{type:ACTION_MESSAGE, label:"Message"},
{type:ACTION_INPUT, label:"Input"},
{type:ACTION_CHOICE, label:"Choice"}

Add/remove/inspect choices

In the vanilla app we handled the addition or removal of choices via the modelEvents argument we passed to the render call. In Angular we can take advantage of the fact that each node is a component to isolate this behaviour - in this case, to the Choice component. So we'll add a few methods to it:

addChoice() {
this.toolkit.setSelection(this.toolkit.addPort(this.getNode(), {

removeChoice(id:string) {
this.toolkit.removePort(this.getNode(), id)

inspectChoice(id:string) {

toolkit is a class member of BaseNodeComponent. We updated the choice node's template with click handlers to invoke these methods:

<div class="jtk-chatbot-choice" data-jtk-target="true">
<div class="jtk-delete" (click)="removeNode()"></div>
<div class="jtk-choice-add" (click)="addChoice()"></div>
<div class="jtk-chatbot-choice-option" *ngFor="let choice of obj['choices']"
<div class="jtk-choice-delete" (click)="removeChoice("></div>

Inspecting nodes

The final piece we need to port is the node inspector. Again we can copy the templates - for the most part - from the vanilla chatbot. We create an angular component for it:

export class InspectorComponent implements AfterViewInit {

currentType:string = ''

@Input() surfaceId:string

// @ts-ignore

CHOICE_PORT = "choice-port"
EDGE = "edge"

constructor(private $jsplumb:jsPlumbService, private el:ElementRef, private changeDetector:ChangeDetectorRef) { }

ngAfterViewInit(): void {
this.$jsplumb.getSurface(this.surfaceId, (surface) => {
this.inspector = new Inspector({
renderEmptyContainer:() => {
this.currentType = ''
refresh:(obj:Base, cb:() => void) => {
this.currentType = isNode(obj) ? obj.type : isPort(obj) ? this.CHOICE_PORT : this.EDGE
setTimeout(cb, 0)


This component maintains a currentType class member, which it sets based upon whatever is passed in to the refresh method we pass to the Inspector. After setting the current type we tell the change detector to detect changes, ie. to repaint the inspector component.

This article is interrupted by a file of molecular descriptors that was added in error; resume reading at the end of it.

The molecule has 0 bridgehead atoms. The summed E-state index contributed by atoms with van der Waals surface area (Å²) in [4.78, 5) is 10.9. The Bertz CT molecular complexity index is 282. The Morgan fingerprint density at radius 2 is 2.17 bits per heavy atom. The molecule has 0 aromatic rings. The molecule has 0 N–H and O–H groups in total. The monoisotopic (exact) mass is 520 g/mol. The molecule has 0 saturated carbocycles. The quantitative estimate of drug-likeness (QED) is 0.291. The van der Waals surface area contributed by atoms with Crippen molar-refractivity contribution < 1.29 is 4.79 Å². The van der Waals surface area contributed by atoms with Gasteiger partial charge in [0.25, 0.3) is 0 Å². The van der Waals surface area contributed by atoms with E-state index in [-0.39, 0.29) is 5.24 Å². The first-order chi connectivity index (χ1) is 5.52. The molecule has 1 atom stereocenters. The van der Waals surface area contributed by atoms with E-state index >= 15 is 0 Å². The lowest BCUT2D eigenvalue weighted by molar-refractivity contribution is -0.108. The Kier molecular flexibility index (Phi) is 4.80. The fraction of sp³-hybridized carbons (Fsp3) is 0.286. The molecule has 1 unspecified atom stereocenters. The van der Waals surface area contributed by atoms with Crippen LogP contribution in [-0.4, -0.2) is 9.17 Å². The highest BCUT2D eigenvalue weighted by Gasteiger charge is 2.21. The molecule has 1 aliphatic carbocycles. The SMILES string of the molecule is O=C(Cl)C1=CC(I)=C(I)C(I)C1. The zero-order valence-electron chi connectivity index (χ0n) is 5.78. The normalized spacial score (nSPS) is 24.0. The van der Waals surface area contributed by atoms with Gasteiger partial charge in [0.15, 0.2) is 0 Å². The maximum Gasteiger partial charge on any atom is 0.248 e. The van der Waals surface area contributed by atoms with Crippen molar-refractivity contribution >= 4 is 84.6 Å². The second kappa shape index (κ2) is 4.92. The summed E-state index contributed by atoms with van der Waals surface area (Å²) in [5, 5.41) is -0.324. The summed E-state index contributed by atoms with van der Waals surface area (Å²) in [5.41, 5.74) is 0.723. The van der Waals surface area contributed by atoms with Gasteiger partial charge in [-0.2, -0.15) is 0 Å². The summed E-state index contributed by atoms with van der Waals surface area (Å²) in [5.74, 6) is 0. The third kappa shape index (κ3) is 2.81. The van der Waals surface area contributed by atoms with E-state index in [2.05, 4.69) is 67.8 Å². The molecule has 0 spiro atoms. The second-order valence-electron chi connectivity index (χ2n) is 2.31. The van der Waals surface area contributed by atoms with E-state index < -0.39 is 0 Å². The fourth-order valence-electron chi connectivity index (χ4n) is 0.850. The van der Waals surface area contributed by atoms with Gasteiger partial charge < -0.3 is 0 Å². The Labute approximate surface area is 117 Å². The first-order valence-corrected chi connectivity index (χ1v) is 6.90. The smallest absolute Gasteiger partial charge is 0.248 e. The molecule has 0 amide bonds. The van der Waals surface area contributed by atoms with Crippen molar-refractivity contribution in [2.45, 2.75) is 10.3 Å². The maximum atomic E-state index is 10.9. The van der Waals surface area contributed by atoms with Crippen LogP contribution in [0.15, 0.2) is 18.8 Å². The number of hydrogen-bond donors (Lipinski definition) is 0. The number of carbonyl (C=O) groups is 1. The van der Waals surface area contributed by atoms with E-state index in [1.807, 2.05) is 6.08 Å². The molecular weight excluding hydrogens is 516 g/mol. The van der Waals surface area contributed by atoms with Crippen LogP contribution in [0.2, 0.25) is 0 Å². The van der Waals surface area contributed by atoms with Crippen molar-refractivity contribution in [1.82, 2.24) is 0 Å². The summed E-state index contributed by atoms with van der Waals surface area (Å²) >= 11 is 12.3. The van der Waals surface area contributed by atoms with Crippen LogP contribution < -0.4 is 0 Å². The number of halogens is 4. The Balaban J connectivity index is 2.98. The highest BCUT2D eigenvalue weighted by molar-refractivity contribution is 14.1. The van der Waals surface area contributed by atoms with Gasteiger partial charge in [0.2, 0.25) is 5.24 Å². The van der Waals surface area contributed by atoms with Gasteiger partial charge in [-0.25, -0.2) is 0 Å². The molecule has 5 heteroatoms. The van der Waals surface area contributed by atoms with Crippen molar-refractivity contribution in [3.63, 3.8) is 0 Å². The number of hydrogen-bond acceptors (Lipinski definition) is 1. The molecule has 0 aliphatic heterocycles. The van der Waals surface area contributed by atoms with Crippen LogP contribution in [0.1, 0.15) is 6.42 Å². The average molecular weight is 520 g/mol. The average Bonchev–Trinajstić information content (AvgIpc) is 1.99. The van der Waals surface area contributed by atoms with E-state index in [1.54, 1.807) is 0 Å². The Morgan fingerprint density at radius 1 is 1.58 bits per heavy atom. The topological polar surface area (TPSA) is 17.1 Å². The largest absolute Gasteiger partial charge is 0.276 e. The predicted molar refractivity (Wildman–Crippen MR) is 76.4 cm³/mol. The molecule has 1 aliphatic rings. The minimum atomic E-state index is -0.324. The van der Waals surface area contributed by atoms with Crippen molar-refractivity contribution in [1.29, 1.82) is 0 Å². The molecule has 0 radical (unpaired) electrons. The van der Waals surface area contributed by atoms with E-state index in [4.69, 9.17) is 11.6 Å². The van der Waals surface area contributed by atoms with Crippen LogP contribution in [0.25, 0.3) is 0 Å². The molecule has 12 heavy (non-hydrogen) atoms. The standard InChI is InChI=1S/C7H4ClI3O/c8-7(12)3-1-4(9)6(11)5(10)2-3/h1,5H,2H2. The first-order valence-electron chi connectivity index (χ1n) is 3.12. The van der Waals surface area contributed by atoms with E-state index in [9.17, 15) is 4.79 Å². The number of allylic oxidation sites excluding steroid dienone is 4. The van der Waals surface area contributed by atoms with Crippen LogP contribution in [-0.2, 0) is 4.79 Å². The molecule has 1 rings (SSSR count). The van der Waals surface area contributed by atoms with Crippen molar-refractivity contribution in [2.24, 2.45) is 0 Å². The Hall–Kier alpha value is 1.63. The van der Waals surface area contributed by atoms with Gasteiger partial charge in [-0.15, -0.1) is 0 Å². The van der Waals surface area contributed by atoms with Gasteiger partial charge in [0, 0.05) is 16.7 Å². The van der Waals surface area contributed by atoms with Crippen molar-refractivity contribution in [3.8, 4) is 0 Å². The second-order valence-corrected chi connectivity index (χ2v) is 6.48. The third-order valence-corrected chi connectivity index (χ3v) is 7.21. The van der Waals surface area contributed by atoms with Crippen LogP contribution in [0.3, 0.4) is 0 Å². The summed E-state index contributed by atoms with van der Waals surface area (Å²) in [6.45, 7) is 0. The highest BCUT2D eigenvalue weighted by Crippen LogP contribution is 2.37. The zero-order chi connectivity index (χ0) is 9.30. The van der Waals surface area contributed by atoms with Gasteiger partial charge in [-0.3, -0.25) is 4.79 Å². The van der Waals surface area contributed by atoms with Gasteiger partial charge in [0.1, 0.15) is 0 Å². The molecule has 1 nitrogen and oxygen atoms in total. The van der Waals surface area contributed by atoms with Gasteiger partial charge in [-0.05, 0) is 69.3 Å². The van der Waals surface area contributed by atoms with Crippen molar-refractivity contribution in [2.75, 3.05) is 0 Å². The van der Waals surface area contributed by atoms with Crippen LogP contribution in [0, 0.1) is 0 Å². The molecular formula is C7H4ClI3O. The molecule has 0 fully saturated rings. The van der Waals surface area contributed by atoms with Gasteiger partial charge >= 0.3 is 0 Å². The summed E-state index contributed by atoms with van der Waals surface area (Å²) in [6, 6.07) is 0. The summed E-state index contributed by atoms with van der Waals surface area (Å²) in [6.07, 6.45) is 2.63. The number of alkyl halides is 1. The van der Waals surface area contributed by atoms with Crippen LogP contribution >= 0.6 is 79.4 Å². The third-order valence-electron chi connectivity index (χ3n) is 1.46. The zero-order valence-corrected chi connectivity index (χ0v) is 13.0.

The template for this component writes out different HTML based on currentType :

<div *ngIf="currentType === ''"></div>
<div *ngIf='currentType === "${START}"'></div>
<div *ngIf='currentType === "${END}"'></div>

<div *ngIf='currentType === "${ACTION_MESSAGE}"' class="jtk-chatbot-inspector">
<input type="text" jtk-att="message" placeholder="message"/>

<div *ngIf='currentType === "${ACTION_INPUT}"' class="jtk-chatbot-inspector">
<input type="text" jtk-att="${PROPERTY_MESSAGE}" placeholder="message"/>
<input type="text" jtk-att="${PROPERTY_PROMPT}" placeholder="prompt"/>

<div *ngIf='currentType === "${ACTION_CHOICE}"' class="jtk-chatbot-inspector">
<input type="text" jtk-att="${PROPERTY_MESSAGE}" placeholder="message"/>

<div *ngIf="currentType === CHOICE_PORT" class="jtk-chatbot-inspector">
<input type="text" jtk-att="${PROPERTY_LABEL}" jtk-focus placeholder="enter label..."/>

<div *ngIf="currentType === EDGE" class="jtk-chatbot-inspector">
<input type="text" jtk-att="${PROPERTY_LABEL}"/>

Final thoughts

That's the whole thing ported now. We reused the vast majority of the Toolkit setup code, HTML and CSS from the vanilla chatbot, but we used Angular components to render each node, which enabled us to isolate the code specific to each node - deletion of a node, for all node types, and also adding/removing/inspecting choices. The Toolkit is a powerful library on its own, but when coupled with a library integration it becomes even more so.

You can find the code for this in apps/chatbot/angular at

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The jsPlumb Toolkit is a very versatile library with a rich feature set. Making these starter applications is a chance for us to demonstrate and illustrate how it might look for your company. If you'd like to discuss any of the ideas/concepts in this article we'd love to hear from you - drop us a line at